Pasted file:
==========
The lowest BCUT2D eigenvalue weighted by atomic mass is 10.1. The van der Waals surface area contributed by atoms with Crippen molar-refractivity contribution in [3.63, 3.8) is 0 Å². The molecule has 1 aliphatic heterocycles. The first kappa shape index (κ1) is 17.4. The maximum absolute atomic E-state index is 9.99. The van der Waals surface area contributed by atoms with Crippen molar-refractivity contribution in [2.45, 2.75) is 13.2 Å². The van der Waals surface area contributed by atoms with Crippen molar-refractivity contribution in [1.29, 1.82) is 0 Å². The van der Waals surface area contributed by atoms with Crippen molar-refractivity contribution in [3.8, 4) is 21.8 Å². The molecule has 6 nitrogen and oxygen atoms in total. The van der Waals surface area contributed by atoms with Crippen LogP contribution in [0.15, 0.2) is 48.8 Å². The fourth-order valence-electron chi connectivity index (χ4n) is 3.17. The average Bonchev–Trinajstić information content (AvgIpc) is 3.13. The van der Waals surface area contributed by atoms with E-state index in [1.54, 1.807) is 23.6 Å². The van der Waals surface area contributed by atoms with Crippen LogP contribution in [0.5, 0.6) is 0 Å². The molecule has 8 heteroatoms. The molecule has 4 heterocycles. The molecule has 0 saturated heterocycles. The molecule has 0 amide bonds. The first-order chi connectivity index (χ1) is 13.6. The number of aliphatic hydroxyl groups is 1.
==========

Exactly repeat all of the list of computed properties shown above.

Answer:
The lowest BCUT2D eigenvalue weighted by atomic mass is 10.1. The van der Waals surface area contributed by atoms with Crippen molar-refractivity contribution in [3.63, 3.8) is 0 Å². The molecule has 1 aliphatic heterocycles. The first kappa shape index (κ1) is 17.4. The maximum absolute atomic E-state index is 9.99. The van der Waals surface area contributed by atoms with Crippen molar-refractivity contribution in [2.45, 2.75) is 13.2 Å². The van der Waals surface area contributed by atoms with Crippen molar-refractivity contribution in [1.29, 1.82) is 0 Å². The van der Waals surface area contributed by atoms with Crippen molar-refractivity contribution in [3.8, 4) is 21.8 Å². The molecule has 6 nitrogen and oxygen atoms in total. The van der Waals surface area contributed by atoms with Crippen LogP contribution in [0.15, 0.2) is 48.8 Å². The fourth-order valence-electron chi connectivity index (χ4n) is 3.17. The average Bonchev–Trinajstić information content (AvgIpc) is 3.13. The van der Waals surface area contributed by atoms with E-state index in [1.54, 1.807) is 23.6 Å². The van der Waals surface area contributed by atoms with Crippen LogP contribution in [0.5, 0.6) is 0 Å². The molecule has 8 heteroatoms. The molecule has 4 heterocycles. The molecule has 0 saturated heterocycles. The molecule has 0 amide bonds. The first-order chi connectivity index (χ1) is 13.6. The number of aliphatic hydroxyl groups is 1.